December 1, 2010

Former Colby president dies of heart attack

Colleague remembers Strider as 'one of the great'

By Leslie Bridgers
Staff Writer

WATERVILLE — A former Colby College president, who is credited with earning the college a national reputation for academic excellence, died Sunday at the age of 93.

Robert E. L. Strider was on his way to a concert in Boston where he lived when he died of an apparent heart attack. It was a fitting end for a man who was enamored with the arts, said Sally Baker, who worked with him on the college’s Board of Trustees.

President from 1960-79, Strider led the college through tremendous growth. During his tenure, 11 buildings were erected, the endowment tripled in size and the academic offerings expanded to include courses on the environment, women’s studies and African-Americans, according to Morning Sentinel archives.

He also began the January independent study program, in which students can take on special projects or take classes for credit for a month in the winter.

Despite his successes, Strider’s popularity among the student body oscillated throughout his presidency, especially during the Vietnam War.

Like many colleges in the country, Colby became a stage for sit-ins and protests. In 1970, students took over the college’s chapel and demanded that more black students be admitted to the school. The same year, following the killing of student demonstrators at Kent State, Colby students and faculty went on strike.

Later, Strider told students that many of them hadn’t earned their degree because they spent more time protesting than studying.

Though the students at the time didn’t agree with Strider, just nine years later, when he retired, it was the students who chose him as their graduation speaker.

“In terms of looking back over a long period, people will agree he’s one of the great ones,” said Earl Smith, the college’s historian and a dean of students under Strider.

What may have been Strider’s most significant achievement as president came in 1962, when Colby received a $1.8 million grant from the Ford Foundation. Along with the money came the distinction of being one of 18 “centers for academic excellence.” That turned the regionally respected college into an institution with widespread renown.

“It was a breakthrough grant for Colby,” said Baker, the vice president and secretary of the college. “He put us on the national map in a way we hadn’t been before.”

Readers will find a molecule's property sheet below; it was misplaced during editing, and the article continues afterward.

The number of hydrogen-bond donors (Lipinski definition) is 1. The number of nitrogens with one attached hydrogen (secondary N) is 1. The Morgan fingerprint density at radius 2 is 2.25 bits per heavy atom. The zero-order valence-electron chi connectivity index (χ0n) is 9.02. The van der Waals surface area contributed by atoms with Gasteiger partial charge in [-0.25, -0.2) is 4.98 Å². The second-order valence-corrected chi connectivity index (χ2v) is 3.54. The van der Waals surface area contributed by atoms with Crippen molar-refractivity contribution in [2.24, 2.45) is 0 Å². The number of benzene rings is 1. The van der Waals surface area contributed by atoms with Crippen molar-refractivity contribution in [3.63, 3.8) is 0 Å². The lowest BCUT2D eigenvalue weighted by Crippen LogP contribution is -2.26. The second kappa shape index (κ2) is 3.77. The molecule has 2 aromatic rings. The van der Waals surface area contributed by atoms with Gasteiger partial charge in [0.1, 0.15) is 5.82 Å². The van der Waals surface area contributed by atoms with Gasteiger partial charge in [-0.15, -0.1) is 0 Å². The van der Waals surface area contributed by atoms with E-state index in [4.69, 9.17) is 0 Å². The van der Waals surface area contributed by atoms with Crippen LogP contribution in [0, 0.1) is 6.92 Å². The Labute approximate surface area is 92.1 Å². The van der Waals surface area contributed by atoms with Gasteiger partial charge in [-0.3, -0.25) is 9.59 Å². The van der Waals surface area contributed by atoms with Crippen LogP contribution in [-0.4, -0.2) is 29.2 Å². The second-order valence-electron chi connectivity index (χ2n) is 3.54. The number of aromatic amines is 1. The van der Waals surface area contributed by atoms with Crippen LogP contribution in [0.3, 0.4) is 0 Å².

Strider was first hired at Colby as the Dean of Faculty in 1942. Before that, the Shakespearean scholar taught for 10 years in the English department at Connecticut College.

Strider grew up in Wheeling, W. Va., the son of an Episcopal bishop. His mother died at his birth. He was the valedictorian of his high school class at Linsly Institute, and graduated cum laude from Harvard University, from which he later earned a doctorate in English.

While earning his master’s degree, Strider belonged to the Harvard Glee Club. Through singing, he met his wife, Helen Bell, a Radcliffe sophomore and member of the college’s choral singers. They married in 1941 and had four children, and later, three grandchildren and two great-grandchildren.

Colby’s Strider Auditorium in Ninetta M. Runnals Union was named for the couple, who promoted the arts both on campus and in Waterville. They started the Waterville Area Community Chorus and were also members.

In addition, Strider played roles in local musical productions and sang with orchestras in Portland and Bangor. In a 1961 review of a Portland Symphony Orchestra concert in the Maine Sunday Telegram, writer Marshall Bryant said the baritone’s solo was one of the “outstanding features” of the performance and described him as having a “fine voice of excellent quality, ample size and uncommonly fine diction.”

Following his retirement, Strider moved to Brookline, Mass., and became a dean of a new arts and sciences college at Wentworth Institute of Technology. After his wife died in 1995, he moved to a nearby retirement community.

Those who knew Strider said his intelligence and humor hadn’t waned as he aged.

Baker said he had a remarkable memory, which made him a great storyteller and a useful source of information about the college.

“I could still ask him a question about a detail of a board matter from 1960 and get a detailed, involved answer,” she said. “He was lovely to talk to.”

Smith said he was a great person to reminisce with, and he had done just that over dinner with Strider in the spring.

“His mind was as sharp as it ever was,” Smith said. “He was one of the most intelligent men you’d ever meet.”

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